January 11, 2014
European Wolf Population Boom Due To Economic Downturn?
Here in Europe the debates and controversy over the reintroduction and natural spread of Gray Wolves in the USA has been watched with interest. There has been much discussion too about the wisdom of possible reintroduction to places like Scotland where the last wolf was killed in 1684. In fact, the European wolf population was exterminated or driven out of vast areas of Europe right up to the twentieth century with only isolated groups remaining in the most remote areas.
But it seems that the wolf is making a come-back even without artificial help and that this recovery is, in many places, due to the impact of changing economic conditions for the human population. With this resurgence, however, comes the inevitable outcries from those who see the animals as a threat. The howling of a distant wolf in the night may be a wonderful sound to a nature lover but for a shepherd it is not such good news.
In the Guadarrama mountains of central Spain wolves have returned after being absent for 70 years with up to six packs present and it has recently been confirmed that they are breeding in the area. One pack is doing so a mere 40 miles from the capital Madrid. Guadarrama is a wild area and Spain’s newest National Park but it is also home to a thriving farming community and many large numbers of sheep, goats and cattle. Already the wolves are taking their toll and the bloody remnants of kills are being found more regularly with an estimated 100 animals being killed in the last 2 months in the Northern foothills alone. Local farmers have tried to defend their flocks but as in America this is not always possible. Illegal hunting of wolves may eradicate local packs but others just come in to fill the gap. The World Wildlife Fund estimates that 13,000 sheep, 200 goats, and hundreds of cattle have been killed by wolves in Spain in the last 7 years and that the rate is increasing. Elsewhere in Europe wolves have spread back into former territories as far afield as Denmark, Switzerland, Germany, Italy and Poland.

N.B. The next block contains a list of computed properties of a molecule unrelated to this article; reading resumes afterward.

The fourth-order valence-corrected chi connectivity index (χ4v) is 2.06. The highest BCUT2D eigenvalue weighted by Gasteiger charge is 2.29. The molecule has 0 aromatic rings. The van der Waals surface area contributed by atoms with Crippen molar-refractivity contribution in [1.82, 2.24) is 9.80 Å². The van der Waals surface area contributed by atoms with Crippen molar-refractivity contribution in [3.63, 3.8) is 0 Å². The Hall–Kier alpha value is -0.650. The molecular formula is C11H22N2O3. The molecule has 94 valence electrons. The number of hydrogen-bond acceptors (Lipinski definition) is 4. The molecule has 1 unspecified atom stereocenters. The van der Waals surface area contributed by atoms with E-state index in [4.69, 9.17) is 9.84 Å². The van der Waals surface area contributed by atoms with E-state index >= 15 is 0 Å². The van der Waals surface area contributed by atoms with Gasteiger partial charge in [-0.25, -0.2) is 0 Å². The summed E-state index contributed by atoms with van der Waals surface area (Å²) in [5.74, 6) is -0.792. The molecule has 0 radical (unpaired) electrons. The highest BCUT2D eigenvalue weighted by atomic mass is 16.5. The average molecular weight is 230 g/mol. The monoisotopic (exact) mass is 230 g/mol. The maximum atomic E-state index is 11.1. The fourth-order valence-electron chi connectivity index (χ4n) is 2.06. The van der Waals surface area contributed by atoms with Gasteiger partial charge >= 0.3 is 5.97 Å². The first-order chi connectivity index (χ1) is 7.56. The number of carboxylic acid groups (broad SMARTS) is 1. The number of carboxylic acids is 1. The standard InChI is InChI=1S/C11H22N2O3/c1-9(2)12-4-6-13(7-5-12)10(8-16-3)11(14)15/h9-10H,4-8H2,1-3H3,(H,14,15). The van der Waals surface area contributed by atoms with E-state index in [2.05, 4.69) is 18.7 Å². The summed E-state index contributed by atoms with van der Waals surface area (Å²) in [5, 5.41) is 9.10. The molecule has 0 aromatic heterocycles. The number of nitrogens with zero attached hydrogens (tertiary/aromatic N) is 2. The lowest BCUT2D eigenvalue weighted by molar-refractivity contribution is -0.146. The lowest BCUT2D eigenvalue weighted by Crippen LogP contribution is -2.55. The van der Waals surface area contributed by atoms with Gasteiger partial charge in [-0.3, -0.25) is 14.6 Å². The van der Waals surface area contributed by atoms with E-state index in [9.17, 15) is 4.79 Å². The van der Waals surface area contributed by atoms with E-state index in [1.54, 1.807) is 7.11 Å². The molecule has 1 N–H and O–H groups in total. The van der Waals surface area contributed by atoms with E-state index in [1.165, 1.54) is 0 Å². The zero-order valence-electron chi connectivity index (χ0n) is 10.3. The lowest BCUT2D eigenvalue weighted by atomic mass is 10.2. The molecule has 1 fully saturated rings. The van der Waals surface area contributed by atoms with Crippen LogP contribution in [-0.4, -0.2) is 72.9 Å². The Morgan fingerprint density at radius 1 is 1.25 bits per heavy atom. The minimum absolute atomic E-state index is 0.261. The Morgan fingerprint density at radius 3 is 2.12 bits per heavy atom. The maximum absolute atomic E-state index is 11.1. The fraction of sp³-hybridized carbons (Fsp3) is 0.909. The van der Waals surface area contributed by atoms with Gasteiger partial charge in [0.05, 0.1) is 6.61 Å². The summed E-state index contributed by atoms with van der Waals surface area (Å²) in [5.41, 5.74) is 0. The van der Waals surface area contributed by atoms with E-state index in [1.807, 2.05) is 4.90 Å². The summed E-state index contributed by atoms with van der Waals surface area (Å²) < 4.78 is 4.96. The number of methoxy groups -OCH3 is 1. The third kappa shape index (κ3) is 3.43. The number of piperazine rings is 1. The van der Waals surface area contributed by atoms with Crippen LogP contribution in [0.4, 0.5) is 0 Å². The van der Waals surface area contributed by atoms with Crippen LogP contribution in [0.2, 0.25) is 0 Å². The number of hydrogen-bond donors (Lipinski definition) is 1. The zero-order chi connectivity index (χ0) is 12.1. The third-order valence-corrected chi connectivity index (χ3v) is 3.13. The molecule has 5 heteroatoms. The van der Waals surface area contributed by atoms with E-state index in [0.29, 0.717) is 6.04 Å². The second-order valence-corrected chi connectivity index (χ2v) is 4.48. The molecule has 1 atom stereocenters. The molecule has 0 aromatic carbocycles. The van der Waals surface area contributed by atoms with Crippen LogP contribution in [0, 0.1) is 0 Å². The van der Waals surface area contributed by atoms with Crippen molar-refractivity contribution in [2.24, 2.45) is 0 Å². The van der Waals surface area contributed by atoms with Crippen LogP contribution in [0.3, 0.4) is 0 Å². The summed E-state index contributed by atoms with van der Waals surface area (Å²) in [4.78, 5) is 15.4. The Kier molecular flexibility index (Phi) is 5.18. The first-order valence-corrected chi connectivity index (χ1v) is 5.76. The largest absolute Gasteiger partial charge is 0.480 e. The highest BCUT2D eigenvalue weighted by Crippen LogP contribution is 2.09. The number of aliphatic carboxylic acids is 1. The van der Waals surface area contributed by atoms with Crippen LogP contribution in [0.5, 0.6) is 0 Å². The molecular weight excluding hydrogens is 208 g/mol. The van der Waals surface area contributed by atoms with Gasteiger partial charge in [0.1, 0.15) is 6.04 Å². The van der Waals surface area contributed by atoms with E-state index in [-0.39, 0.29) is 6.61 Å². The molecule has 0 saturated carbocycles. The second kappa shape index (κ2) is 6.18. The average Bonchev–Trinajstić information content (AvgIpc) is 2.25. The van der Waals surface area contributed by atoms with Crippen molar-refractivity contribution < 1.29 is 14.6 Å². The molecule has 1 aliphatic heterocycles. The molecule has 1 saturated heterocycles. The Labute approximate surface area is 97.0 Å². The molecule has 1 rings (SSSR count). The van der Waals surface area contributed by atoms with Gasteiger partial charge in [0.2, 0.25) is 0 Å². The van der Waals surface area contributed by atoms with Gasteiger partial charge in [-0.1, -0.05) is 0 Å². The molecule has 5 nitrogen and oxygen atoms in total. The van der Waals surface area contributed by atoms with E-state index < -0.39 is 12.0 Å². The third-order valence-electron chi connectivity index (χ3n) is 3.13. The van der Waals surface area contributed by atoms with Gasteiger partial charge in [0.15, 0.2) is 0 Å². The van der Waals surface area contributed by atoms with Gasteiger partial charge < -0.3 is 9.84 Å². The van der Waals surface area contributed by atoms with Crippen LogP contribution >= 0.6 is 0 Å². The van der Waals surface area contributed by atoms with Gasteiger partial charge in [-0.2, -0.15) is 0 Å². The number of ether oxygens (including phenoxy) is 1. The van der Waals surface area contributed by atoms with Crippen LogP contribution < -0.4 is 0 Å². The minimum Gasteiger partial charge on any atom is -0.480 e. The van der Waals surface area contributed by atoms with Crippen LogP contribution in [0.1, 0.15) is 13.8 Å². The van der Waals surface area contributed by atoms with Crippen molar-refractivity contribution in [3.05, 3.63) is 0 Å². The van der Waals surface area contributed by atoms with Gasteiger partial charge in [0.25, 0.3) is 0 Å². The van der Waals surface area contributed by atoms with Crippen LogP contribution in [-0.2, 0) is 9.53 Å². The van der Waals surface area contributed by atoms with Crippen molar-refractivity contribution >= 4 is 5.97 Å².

It has often been the case that wolf populations increase in times of political and economic upheaval as traditional controls are reduced and now many conservationists believe that the current economic recession has allowed wolves to move back into land abandoned by farmers as they have been forced to migrate from remote rural areas. In times of hardship there is less money around for control schemes and, as abandoned land allows native species to flourish, there is more prey to support the wolf packs. The boom in European wolf numbers in recent times is also related to the break-up of the former Soviet Union which resulted in a 50 per cent jump in wolf numbers as the regular state run culls were no longer carried out in the 1990’s. Many of these animals moved into Eastern Europe and beyond.
Man’s ancient ambivalent relationship with these powerful predators will no doubt continue to cause conflicts of interest but one hope is that the massive attraction wolves have for wildlife lovers will come to their rescue. Tourists are already making their way in greater numbers to the Guadarrama area just to catch a glimpse or hear the call of wild wolves. There, as elsewhere, it is hoped that this economic boost to local economies will help preserve the new packs. Once again humans and wolves are forced into an uneasy truce.
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